Jennifer and Dawn are pleased to be serving once again as panelists. We are both giving Round I a try this year, helping to winnow all the nominees down to a handful of finalists from which the Round II judges to select a winner. Dawn is on the Fiction Picture Book panel, and Jennifer is on the Middle Grade Fiction panel.
Nominations are open until October 15. Perhaps there’s a book that was published between October 2009 and October 2010 that you think deserves a look. Check out the nomination guidelines HERE. Then be sure to check the descriptions of the category that you are looking to nominate in.
The shortlisted titles always get a lot of attention. Nominating a book for consideration is a way to give it an extra boost — and books and authors and publishers need all the help they can get.
Everyone can nominate one book in each category, and each book can have only one nomination, but there are SO many good books out there.
Here are some books that we would nominate if we hadn’t already used our nomination. In fact, I (Jennifer) will be truly grieved if a few of these don’t get nominated. Maybe you think that they deserve a nomination? Here’s the form link. You’ll need the ISBN number which you can find on the book or on amazon (that insures that each nomination is unique).
Nonfiction Picture Books:
I nominated Up We Grow, but it was hard for me to decide between it and Wholey Cow. I am also a huge fan of the “Looking Closely” series, and they have an eligible title this year: Looking Closely in the Rain Forest.
Fiction Picture Books:
I nominated Memoirs of a Goldfish, but several other titles are just as worthy: Chester’s Masterpiece and a late-breaking contender Betsy Red Hoodie. I was really torn. (Update: Both of these books have now been nominated — YAY!)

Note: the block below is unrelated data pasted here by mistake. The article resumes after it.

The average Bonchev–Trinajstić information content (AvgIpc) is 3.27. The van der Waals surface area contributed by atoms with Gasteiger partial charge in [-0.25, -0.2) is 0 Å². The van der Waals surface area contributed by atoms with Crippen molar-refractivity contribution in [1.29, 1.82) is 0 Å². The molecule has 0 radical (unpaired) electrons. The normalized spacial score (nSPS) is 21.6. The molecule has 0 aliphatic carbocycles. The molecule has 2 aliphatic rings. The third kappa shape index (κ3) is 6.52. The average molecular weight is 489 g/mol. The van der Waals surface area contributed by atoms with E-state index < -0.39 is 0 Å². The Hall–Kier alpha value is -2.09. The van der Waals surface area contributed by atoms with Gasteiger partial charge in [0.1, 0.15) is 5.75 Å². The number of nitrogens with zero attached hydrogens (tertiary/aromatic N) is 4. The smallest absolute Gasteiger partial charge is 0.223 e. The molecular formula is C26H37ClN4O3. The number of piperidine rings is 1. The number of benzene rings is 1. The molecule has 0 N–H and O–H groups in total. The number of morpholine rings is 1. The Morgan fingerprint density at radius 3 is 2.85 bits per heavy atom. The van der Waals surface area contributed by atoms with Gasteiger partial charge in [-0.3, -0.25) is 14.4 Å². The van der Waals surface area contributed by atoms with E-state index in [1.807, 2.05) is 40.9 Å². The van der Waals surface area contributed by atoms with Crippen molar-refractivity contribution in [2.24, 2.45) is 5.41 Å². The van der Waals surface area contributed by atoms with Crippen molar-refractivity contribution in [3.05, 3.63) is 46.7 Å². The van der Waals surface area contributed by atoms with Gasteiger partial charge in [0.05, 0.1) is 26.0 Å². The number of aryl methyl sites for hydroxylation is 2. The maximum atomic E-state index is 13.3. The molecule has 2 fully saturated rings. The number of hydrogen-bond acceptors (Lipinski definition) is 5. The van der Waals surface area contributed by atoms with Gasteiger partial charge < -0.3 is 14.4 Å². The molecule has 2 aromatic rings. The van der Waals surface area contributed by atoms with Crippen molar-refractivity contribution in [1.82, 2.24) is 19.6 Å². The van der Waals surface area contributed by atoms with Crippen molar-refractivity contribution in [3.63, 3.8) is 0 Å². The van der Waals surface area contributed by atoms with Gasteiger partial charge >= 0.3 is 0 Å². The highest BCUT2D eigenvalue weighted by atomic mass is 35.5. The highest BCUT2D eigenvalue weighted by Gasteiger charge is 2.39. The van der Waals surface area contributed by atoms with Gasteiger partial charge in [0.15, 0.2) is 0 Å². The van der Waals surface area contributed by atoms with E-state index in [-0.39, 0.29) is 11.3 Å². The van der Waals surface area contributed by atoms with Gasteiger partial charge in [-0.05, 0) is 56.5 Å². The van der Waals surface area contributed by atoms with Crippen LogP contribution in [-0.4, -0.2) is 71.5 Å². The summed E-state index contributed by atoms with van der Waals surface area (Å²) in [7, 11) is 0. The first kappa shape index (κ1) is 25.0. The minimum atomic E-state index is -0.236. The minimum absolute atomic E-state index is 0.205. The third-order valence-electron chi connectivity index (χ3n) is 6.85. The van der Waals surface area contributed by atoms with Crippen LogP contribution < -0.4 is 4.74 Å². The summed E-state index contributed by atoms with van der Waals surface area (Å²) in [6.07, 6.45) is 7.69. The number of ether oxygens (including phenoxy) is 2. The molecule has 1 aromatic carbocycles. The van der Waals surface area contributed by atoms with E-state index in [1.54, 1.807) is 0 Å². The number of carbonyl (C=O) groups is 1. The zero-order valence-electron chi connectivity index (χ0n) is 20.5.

Middle Grade Fiction:
I was also really torn here (Do you see a theme?). I had planned on nominating I, Q: The White House, ever since I read it over the summer. Then days before nominations opened, I finished The Kneebone Boy, and I knew I had to nominate that one. But I really hope that I, Q gets nominated, because it’s so original (Updated — it got nominated!).
This is the category that’s killing me! I do love my nomination, because to me, poetry for kids should be silly, and this one is: The Tighty-Whitey Spider. But this week I got a book in the mail that is spectacular. I’d have nominated it instead, and so I’m really hoping that someone else has seen it and gives it the nod. The illustrations are beyond beautiful, and the rhythm of these non-rhyming poems is so clever. Read more in my review for I Didn’t Do It. Let’s Have a Bite is pretty original as well.
When I tried to put together my list of nominations, I found it to be a fun challenge, as I got to revisit books that have brought me joy and wonder this year.
Young Adult Fiction:
When I read After Ever After by Jordan Sonnenblick, I knew instantly that this was a book I would be thinking about for a long time. I was thrilled to be able to nominate it in the YA Fiction category, but that meant that I couldn’t nominate the debut title from Jon Skovron that I enjoyed so much- Struts and Frets. I do hope someone recognizes the authentic voice that Skovron created here in his coming-of-age story that blends teenage relationships and a love for music.
Nonfiction Picture Books:
I was happy to nominate a book that we recently discovered at our library, More Life-Size Zoo by Kristin Earhart, Teruyuki Komiya, Toshimitsu Matsuhashi, and Junko Miyakoshi. With amazing photographs that fold out of the book to truly be life-size, this book amazes. Another book stood out to me in this last year, though. Craig Hatkoff’s Leo the Snow Leopard, a picture book in the style of his previous amazing animal stories, such as last year’s Winter’s Tail.
Fiction Picture Books:
Okay, this is the tough category for me, most likely because this is the type of book that I read the most often. (The 2- and 4-year-old are enthusiastic listeners!) I watched the clock count down to midnight with my hand poised on the mouse so that I could be the person honored to nominate Mo Willems’ City Dog, Country Frog, a book that is beyond incredible. As I watch the list of nominations grow, I’m seeing so many worthy competitors, but there are still several that I feel should most definitely be on this list. Rubia and the Three Osos by Susan Middleton Elya made me laugh and appreciate a darling new closure for a familiar story. Calvin Can’t Fly: The Story of a Bookworm Birdie by Jennifer Berne was immediately adored at first glance. A bookworm- now that’s something I can understand. Eight Days: A Story of Haiti by Edwidge Danticat is just beautiful, and Hope Vestergaard’s Potty Animals never ceases to crack me and the kids up!